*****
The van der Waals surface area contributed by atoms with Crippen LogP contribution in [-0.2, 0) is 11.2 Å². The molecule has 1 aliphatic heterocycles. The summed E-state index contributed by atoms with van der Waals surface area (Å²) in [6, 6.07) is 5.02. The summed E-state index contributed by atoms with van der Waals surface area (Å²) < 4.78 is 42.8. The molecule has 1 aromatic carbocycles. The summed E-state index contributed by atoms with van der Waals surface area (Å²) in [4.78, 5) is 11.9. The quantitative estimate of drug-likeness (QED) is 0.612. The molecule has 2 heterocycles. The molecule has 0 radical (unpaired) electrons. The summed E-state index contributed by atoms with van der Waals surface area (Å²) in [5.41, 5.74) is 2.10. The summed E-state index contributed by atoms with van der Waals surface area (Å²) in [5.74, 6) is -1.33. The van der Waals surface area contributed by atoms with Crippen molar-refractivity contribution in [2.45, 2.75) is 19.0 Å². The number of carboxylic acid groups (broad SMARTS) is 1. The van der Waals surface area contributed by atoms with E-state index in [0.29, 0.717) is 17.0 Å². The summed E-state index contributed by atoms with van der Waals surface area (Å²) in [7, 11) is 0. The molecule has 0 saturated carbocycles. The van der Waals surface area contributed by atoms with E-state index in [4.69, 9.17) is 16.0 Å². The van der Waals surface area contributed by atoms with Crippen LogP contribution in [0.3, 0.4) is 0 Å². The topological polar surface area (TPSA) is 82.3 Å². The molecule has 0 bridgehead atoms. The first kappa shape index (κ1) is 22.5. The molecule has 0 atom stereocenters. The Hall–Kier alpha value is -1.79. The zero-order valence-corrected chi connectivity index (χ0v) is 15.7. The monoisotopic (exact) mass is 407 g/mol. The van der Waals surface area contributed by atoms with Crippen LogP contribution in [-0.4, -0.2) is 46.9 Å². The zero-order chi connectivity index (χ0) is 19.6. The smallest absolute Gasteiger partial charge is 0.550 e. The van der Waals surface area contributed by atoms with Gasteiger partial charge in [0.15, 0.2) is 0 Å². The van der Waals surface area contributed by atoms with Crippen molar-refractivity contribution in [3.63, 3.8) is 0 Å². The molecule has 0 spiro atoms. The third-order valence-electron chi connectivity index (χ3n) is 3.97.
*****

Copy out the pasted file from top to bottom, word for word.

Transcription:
The van der Waals surface area contributed by atoms with Crippen LogP contribution in [-0.2, 0) is 11.2 Å². The molecule has 1 aliphatic heterocycles. The summed E-state index contributed by atoms with van der Waals surface area (Å²) in [6, 6.07) is 5.02. The summed E-state index contributed by atoms with van der Waals surface area (Å²) < 4.78 is 42.8. The molecule has 1 aromatic carbocycles. The summed E-state index contributed by atoms with van der Waals surface area (Å²) in [4.78, 5) is 11.9. The quantitative estimate of drug-likeness (QED) is 0.612. The molecule has 2 heterocycles. The molecule has 0 radical (unpaired) electrons. The summed E-state index contributed by atoms with van der Waals surface area (Å²) in [5.41, 5.74) is 2.10. The summed E-state index contributed by atoms with van der Waals surface area (Å²) in [5.74, 6) is -1.33. The van der Waals surface area contributed by atoms with Crippen molar-refractivity contribution in [2.45, 2.75) is 19.0 Å². The number of carboxylic acid groups (broad SMARTS) is 1. The van der Waals surface area contributed by atoms with E-state index in [0.29, 0.717) is 17.0 Å². The summed E-state index contributed by atoms with van der Waals surface area (Å²) in [7, 11) is 0. The molecule has 0 saturated carbocycles. The van der Waals surface area contributed by atoms with E-state index in [4.69, 9.17) is 16.0 Å². The van der Waals surface area contributed by atoms with Crippen LogP contribution in [0.3, 0.4) is 0 Å². The topological polar surface area (TPSA) is 82.3 Å². The molecule has 0 bridgehead atoms. The first kappa shape index (κ1) is 22.5. The molecule has 0 atom stereocenters. The Hall–Kier alpha value is -1.79. The zero-order valence-corrected chi connectivity index (χ0v) is 15.7. The monoisotopic (exact) mass is 407 g/mol. The van der Waals surface area contributed by atoms with Crippen LogP contribution in [-0.4, -0.2) is 46.9 Å². The zero-order chi connectivity index (χ0) is 19.6. The smallest absolute Gasteiger partial charge is 0.550 e. The van der Waals surface area contributed by atoms with Gasteiger partial charge in [0.15, 0.2) is 0 Å². The van der Waals surface area contributed by atoms with Crippen molar-refractivity contribution in [3.63, 3.8) is 0 Å². The molecule has 0 spiro atoms. The third-order valence-electron chi connectivity index (χ3n) is 3.97.